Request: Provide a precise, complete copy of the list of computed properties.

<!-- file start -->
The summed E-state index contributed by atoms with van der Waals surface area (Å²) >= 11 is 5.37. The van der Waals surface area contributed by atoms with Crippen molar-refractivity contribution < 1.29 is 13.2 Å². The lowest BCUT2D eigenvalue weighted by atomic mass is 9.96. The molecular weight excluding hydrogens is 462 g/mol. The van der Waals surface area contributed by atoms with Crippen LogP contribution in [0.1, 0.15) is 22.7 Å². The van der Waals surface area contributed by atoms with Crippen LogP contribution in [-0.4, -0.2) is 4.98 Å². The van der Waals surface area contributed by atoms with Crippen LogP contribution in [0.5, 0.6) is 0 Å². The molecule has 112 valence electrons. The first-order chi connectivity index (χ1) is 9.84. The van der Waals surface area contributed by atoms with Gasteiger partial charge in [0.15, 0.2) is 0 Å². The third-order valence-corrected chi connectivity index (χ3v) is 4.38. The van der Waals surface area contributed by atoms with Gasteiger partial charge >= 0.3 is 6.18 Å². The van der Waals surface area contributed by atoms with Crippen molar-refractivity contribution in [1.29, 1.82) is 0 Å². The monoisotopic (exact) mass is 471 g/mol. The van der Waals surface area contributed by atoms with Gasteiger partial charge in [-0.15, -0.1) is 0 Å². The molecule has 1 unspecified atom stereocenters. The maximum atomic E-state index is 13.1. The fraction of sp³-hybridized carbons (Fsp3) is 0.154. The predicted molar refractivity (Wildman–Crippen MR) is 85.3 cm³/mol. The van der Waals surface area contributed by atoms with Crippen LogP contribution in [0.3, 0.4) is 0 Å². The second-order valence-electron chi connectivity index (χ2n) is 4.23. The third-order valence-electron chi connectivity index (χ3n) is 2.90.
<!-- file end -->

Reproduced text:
The summed E-state index contributed by atoms with van der Waals surface area (Å²) >= 11 is 5.37. The van der Waals surface area contributed by atoms with Crippen molar-refractivity contribution < 1.29 is 13.2 Å². The lowest BCUT2D eigenvalue weighted by atomic mass is 9.96. The molecular weight excluding hydrogens is 462 g/mol. The van der Waals surface area contributed by atoms with Crippen LogP contribution in [0.1, 0.15) is 22.7 Å². The van der Waals surface area contributed by atoms with Crippen LogP contribution in [-0.4, -0.2) is 4.98 Å². The van der Waals surface area contributed by atoms with Crippen LogP contribution in [0.5, 0.6) is 0 Å². The molecule has 112 valence electrons. The first-order chi connectivity index (χ1) is 9.84. The van der Waals surface area contributed by atoms with Gasteiger partial charge in [0.15, 0.2) is 0 Å². The third-order valence-corrected chi connectivity index (χ3v) is 4.38. The van der Waals surface area contributed by atoms with Gasteiger partial charge >= 0.3 is 6.18 Å². The van der Waals surface area contributed by atoms with Crippen molar-refractivity contribution in [1.29, 1.82) is 0 Å². The monoisotopic (exact) mass is 471 g/mol. The van der Waals surface area contributed by atoms with Gasteiger partial charge in [-0.15, -0.1) is 0 Å². The molecule has 1 unspecified atom stereocenters. The maximum atomic E-state index is 13.1. The fraction of sp³-hybridized carbons (Fsp3) is 0.154. The predicted molar refractivity (Wildman–Crippen MR) is 85.3 cm³/mol. The van der Waals surface area contributed by atoms with Crippen LogP contribution in [0.3, 0.4) is 0 Å². The second-order valence-electron chi connectivity index (χ2n) is 4.23. The third-order valence-electron chi connectivity index (χ3n) is 2.90.